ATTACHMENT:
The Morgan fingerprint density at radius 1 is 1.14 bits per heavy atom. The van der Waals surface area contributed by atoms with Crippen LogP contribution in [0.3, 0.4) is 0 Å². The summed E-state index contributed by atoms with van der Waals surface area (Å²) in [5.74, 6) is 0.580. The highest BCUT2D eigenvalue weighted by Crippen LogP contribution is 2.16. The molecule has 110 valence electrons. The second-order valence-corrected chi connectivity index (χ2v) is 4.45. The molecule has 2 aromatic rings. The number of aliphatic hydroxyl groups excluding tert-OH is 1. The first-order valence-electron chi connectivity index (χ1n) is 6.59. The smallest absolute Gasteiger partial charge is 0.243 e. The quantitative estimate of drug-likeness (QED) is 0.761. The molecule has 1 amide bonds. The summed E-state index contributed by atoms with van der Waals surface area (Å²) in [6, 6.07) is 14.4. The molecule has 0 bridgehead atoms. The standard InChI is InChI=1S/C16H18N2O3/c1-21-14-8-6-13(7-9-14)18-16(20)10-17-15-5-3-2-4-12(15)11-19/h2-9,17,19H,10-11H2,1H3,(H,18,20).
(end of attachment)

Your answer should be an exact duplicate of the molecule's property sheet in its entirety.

The Morgan fingerprint density at radius 1 is 1.14 bits per heavy atom. The van der Waals surface area contributed by atoms with Crippen LogP contribution in [0.3, 0.4) is 0 Å². The summed E-state index contributed by atoms with van der Waals surface area (Å²) in [5.74, 6) is 0.580. The highest BCUT2D eigenvalue weighted by Crippen LogP contribution is 2.16. The molecule has 110 valence electrons. The second-order valence-corrected chi connectivity index (χ2v) is 4.45. The molecule has 2 aromatic rings. The number of aliphatic hydroxyl groups excluding tert-OH is 1. The first-order valence-electron chi connectivity index (χ1n) is 6.59. The smallest absolute Gasteiger partial charge is 0.243 e. The quantitative estimate of drug-likeness (QED) is 0.761. The molecule has 1 amide bonds. The summed E-state index contributed by atoms with van der Waals surface area (Å²) in [6, 6.07) is 14.4. The molecule has 0 bridgehead atoms. The standard InChI is InChI=1S/C16H18N2O3/c1-21-14-8-6-13(7-9-14)18-16(20)10-17-15-5-3-2-4-12(15)11-19/h2-9,17,19H,10-11H2,1H3,(H,18,20).